Rhinos are being poached in South Africa.
“Poaching” is when people (“poachers”) illegally kill a wild animal.
This year so far 341 rhinos have been poached in South Africa. That’s the most, ever, for one year.
Rhino horns are believed by some people, particularly in Asia, to be able to cure ailments like nosebleeds and fevers. No one knows if this is actually true. Even if the horns did have medicinal properties, there are many modern medicines available that are likely to be much more effective.
They are also used as handles for ornamental daggers in some countries. The horns can sell for $35,000 per kilogram.
The poaching is leading to a crisis in the rhino population, which is dwindling.
The poachers are likely highly organized and therefore very hard to stop.
The South African government is taking some measures to prevent the poaching. In October, they moved 19 endangered black rhinos from national parks to private land to keep them away from poachers.
The government in South Africa is looking at other ways they can prevent the poaching. They are even thinking of making the hunting of rhinos legal. This would allow the government to put in place rules and regulations about who can hunt them, what they can hunt, and when. The government is doing to study to find out if that would lead to less poaching.
Some Rhino facts:
*Rhinos can sleep standing or lying down.
*Rhino is short for rhinoceros.
*Rhinoceros is made of two ancient Greek words: rhino (“nose”) and keras (“horn”).
*A rhino’s horn is made of keratin, the same type of protein your hair and nails are made of.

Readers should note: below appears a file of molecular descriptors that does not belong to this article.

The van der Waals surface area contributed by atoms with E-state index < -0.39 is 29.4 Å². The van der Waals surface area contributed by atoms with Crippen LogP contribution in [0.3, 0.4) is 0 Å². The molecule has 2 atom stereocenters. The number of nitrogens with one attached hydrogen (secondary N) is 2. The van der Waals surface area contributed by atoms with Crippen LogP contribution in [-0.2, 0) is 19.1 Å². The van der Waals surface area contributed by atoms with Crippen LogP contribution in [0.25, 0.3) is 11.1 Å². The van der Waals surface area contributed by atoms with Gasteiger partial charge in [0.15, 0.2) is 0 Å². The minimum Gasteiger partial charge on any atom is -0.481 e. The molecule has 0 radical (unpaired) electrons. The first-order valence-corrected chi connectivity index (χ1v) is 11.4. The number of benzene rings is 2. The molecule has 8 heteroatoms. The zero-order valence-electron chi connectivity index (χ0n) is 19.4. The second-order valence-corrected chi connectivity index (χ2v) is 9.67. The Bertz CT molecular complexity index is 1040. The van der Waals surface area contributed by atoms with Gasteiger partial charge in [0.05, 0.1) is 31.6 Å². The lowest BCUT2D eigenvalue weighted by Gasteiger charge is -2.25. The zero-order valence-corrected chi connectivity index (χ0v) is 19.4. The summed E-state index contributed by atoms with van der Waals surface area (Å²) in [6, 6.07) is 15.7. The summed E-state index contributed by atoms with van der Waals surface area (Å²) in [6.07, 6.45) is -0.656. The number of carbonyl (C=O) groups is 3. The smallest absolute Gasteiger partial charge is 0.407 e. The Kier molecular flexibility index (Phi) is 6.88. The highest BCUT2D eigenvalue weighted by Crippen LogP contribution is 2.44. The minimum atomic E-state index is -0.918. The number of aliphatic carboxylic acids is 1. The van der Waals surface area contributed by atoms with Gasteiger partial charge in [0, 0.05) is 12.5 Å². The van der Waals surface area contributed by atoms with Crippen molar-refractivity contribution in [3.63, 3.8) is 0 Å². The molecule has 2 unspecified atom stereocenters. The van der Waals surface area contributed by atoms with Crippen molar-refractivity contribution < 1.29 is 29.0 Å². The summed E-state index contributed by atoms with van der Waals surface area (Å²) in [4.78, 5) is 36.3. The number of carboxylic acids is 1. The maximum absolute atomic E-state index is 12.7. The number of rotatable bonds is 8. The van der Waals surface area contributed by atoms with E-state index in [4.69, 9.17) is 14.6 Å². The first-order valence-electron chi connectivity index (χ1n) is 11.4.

*The plural of rhinoceros is rhinoceros or rhinoceroses.
By Kathleen Tilly
Do you think the idea to make hunting rhinos legal would work? Do you think this would reduce the numbers of poachers illegally hunting rhinos? Why or why not?
Can you think of any other solutions to help this problem?
What other animals do you know of that are in danger or facing extinction? What are people doing to protect these animals? Are these solutions working?
How are these situations similar or different to the rhinos in South Africa?
Extend understanding of texts by connecting the ideas in them to their own knowledge and experience, to other familiar texts, and to the world around them (OME, Reading: 1.6).
Extend understanding of texts by connecting the ideas in them to their own knowledge, experience, and insights, to other familiar texts, and to the world around them (OME, Reading: 1.6).
Extend understanding of texts, including increasingly complex or difficult texts, by connecting the ideas in them to their own knowledge, experience, and insights, to other familiar texts, and to the world around them (OME, Reading: 1.6).
Grammar Feature: Words with many meanings (homonym)
Homonyms are words that have the same spelling, but different meanings. One example from the article is the word ‘poach’ – you can ‘poach’ an egg to cook it, or you can ‘poach’ a rhino and hunt it illegally.
Two other homophones in this article are: horn and study. What are all of the different meanings of these words?